Even though, Fujifilm is clearly listening to its customers and is giving them frequent new functionalities through firmware updates, there is always room for improvement... One of the main outstanding concerns for me, is the lack of decent "exposure bracketing"; Fujifilm Japan", we need a minimum of +2 and -2 stops (preferably 3) on the AE bracketing. Needless to say, I was very disappointed to see it wasn't included in the X-T1 4.0 update.     

Lonely tree in a Dubai sandstorm

The Fujifilm X-trans sensor and more specifically the newer X-Trans CMOS II sensor used on cameras like the X-E2, X-T1, X-T10, X100S and X100T, is revolutionary to say the least. The image quality through its non-standard pixel array, equals or even surpasses some of the full frame sensors. For more technical info click on the following link.

The problem is however that some of the RAW file converters are not really keeping up with the latest and greatest image sensor technology. Lightroom for example, was known to struggle with some of the more demanding Fujifilm RAW files. 

Prison break - Loos, Lille (France)

For RAW files which contain a lot of foliage or other fine details, I do use Iridient Developer. This stand alone software made by a small company, is for me the best Fujifilm RAW file image editor

There is however light at the end of the tunnel; both Adobe ACR and Adobe Lightroom (which are basically the same RAW file editors), have updated their RAW file converters in the latest CC (Creative Cloud) versions to be more compatible with the new X-Trans technology. Some files still show better detail in Iridient Developer but the gap is definitively closing... 

Even though editing the RAW file in Iridient and then continuing the rest in Lightroom is not that hard, staying in a single application is obviously more desirable. Right now I tend to do about 80% of my RAW file image editing in Lightroom.

Looking up! Carrer de Milans, Barcelona

Overall I definitively have no regrets having made the move to Fujifilm. Not a single time did I miss not having a DSLR during the last 12 months.

Just like most Fujifilm shooters, I'm obviously interested in what the company will release next... Rumours seem to be predicting a possible 1.3 crop factor (closer to full frame) higher resolution camera (X-Pro2?) which will work with all amazing Fujinon XF glass. I guess time will tell! 

To me it has never been a more exciting time to be a photographer. 

Remember: "Life is like a camera, focus on what is important and you will capture it perfectly" 


Wednesday, July 1, 2015

Pic(k) of the week 27: B R I G H T O N : UK's Street Photography paradise

Always find it kind of strange, how some cities seem to work much better for Street Photography than others... Outside Europe, New York and Hong Kong are my two favourite places to document the streets.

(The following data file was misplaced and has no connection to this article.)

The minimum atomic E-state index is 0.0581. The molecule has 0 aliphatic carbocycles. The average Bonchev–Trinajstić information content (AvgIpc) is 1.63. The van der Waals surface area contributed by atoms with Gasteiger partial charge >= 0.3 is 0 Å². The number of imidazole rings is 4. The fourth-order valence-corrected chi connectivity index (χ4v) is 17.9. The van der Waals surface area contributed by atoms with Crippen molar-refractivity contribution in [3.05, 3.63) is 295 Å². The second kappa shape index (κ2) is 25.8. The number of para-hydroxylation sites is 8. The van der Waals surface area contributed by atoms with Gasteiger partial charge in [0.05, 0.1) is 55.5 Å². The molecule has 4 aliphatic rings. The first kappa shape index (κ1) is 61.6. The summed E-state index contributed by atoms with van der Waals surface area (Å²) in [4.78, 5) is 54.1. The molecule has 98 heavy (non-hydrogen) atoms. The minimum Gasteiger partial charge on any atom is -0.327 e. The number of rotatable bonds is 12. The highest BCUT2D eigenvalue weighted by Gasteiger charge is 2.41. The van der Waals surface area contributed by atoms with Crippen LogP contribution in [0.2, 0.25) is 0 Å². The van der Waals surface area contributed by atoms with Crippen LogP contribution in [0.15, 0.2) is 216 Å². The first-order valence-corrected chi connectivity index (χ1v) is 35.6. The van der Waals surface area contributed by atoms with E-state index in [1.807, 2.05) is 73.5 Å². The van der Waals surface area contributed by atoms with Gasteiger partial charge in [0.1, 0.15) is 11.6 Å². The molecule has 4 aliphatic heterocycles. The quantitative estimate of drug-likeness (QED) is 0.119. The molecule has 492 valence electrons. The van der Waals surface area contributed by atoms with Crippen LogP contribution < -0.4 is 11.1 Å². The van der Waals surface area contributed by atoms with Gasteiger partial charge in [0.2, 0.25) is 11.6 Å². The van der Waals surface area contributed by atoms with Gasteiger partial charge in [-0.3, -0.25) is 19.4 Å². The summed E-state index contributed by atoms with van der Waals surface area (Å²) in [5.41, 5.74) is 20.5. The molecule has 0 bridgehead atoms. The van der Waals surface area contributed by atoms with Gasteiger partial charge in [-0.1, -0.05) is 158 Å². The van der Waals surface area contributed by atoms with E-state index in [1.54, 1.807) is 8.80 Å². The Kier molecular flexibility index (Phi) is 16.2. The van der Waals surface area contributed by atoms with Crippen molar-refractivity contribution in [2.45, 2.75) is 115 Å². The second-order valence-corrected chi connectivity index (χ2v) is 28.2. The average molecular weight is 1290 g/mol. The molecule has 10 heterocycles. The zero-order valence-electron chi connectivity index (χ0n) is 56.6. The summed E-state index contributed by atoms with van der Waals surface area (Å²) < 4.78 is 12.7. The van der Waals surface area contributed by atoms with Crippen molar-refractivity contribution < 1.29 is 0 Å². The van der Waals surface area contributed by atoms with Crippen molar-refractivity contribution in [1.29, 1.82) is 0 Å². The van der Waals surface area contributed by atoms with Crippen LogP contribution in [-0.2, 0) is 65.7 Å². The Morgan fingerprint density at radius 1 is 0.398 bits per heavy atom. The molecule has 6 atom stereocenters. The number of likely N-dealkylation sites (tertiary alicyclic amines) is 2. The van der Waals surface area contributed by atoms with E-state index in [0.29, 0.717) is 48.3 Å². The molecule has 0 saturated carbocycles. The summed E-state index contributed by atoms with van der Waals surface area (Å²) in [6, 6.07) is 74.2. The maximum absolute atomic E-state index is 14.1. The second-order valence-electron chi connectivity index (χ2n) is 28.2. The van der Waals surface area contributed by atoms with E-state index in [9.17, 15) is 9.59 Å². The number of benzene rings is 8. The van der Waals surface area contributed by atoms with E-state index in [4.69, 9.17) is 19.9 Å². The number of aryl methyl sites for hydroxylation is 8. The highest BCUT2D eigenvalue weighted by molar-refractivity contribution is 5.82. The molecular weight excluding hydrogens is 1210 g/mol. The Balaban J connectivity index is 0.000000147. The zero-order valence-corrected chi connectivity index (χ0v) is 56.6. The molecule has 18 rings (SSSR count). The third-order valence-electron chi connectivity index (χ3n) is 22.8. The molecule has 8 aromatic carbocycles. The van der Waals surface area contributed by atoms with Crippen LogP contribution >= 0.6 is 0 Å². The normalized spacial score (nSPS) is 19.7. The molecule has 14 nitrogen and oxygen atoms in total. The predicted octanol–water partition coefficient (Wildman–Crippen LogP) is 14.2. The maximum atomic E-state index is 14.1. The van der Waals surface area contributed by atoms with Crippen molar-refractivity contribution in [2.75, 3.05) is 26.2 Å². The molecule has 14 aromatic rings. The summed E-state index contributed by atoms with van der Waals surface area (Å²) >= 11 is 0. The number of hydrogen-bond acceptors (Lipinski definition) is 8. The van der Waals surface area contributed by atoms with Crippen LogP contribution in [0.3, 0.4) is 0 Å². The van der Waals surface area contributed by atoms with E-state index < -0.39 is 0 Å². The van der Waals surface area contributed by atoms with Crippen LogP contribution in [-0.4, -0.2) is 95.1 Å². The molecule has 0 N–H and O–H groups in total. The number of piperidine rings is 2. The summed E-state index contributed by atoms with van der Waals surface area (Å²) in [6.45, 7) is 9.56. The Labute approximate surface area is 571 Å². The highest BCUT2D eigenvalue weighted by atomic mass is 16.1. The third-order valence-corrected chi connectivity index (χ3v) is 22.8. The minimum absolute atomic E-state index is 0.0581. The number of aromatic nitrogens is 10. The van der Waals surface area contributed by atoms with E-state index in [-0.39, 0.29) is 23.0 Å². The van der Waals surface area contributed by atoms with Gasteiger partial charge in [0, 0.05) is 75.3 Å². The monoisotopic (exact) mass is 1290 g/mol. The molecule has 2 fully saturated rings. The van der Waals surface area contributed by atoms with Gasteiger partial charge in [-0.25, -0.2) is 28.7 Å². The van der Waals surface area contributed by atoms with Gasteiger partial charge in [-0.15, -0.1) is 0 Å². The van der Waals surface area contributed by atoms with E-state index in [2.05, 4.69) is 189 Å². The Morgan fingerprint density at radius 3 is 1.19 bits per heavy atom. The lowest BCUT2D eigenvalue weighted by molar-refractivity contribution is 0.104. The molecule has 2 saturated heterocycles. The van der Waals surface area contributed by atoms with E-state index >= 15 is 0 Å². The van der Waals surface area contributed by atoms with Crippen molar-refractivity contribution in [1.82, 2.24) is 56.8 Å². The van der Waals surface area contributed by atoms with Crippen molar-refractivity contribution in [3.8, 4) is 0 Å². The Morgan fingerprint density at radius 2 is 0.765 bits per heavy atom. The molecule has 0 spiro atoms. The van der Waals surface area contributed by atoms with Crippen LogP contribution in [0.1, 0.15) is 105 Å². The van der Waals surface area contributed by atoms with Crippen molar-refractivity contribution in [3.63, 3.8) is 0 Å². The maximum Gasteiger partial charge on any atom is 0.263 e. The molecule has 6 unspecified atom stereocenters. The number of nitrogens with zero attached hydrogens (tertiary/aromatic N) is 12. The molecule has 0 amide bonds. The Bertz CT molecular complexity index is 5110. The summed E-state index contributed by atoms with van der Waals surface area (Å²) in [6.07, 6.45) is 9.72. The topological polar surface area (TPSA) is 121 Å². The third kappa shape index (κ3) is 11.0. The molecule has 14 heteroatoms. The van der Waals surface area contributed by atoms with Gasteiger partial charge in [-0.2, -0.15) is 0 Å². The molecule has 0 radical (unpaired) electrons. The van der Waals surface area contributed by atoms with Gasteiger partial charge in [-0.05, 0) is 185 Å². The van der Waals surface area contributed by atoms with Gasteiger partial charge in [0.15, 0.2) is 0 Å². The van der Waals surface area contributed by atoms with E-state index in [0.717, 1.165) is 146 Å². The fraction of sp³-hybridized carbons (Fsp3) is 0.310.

When it comes to large cities in Europe; Amsterdam and Paris are probably the highest on that list. 

However, on a smaller scale, I recently have become a fan of another interesting place: Brighton, a town on the South coast of England, about 1 hour by train from the capital, a full of Street Photograph potential!

After the railway started reaching the coastal-town in 1841, it quickly became a destination for day-trippers from London; something that still is valid today.

Some might also know Brighton as the Gay capital of the UK or the place where some famous music bands were discovered... Either way, the town has definitively somewhat of an eccentric feel to it. Perfect for good old Street Photography!

Brighton, UK Street Photography paradise

Image details:
Fujifilm X-T1 with the XF 56mm f1.2R Fujinon lens
ISO 800, 56mm (84mm full frame equivalent), f4, 1/1250s
RAW file development in Lightroom CC 2015

I'm particularly attracted by the somewhat crunchy feel of the scene and find that the viewers eyes are kept well inside the frame. A highlight in the colour version of the image, is clearly the red hair of the person in the centre of the frame. To check out a Black and White version of the same image, click here.

More of my Black and White Street Photography shot throughout the UK, can be found in a gallery called: "Shooting UK streets".

Remember: "The whole point in taking pictures, is so that you don't have to explain it in words" - Elliott Erwitt


Wednesday, June 24, 2015

Pic(k) of the week 26: The bridge to luxury - Burj al Arab (Dubai)

Two buildings dominate the Architectural scene in Dubai; the first one being the World's tallest building "BURJ KHALIFA" and the second one the "BURJ AL ARAB", known as the Worlds only 7-star hotel. 

The latter has dominated the Jumeirah beach for more than 15 years and hasn't lost its popularity. The hotel sits on a small man-made island and is connected to the mainland with a 300 m long bridge.

I'm often asked about the "tennis court" on the top of the building...Let's break the myth. The round structure at the top of the 320 m tall (same height as the Eiffel tower) building, is actually a helicopter platform. It was changed into a one of tennis court in 2005 when Roger Federer and Andre Agassi were invited to play a few rounds. A video of the event can be found here.

Over the years, I've shot the Burj al Arab (Tower of the Arabs) from a variety of angles, but shots with the bridge in the frame are a bit harder to get.

I owe it to shooting smaller mirrorless cameras like the Fujifilm X-T1, in order to get images like the one below. Doubt it, that a bulky DSLR mounted on a full size tripod, would have been allowed at the same spot...

The bridge to luxury, Burj al Arab - Dubai

The image which I captioned, "The bridge to luxury", consists of three shots blended together through Luminosity masks in Photoshop CC. A technique I've started learning as a summer project, with the help of the guys at .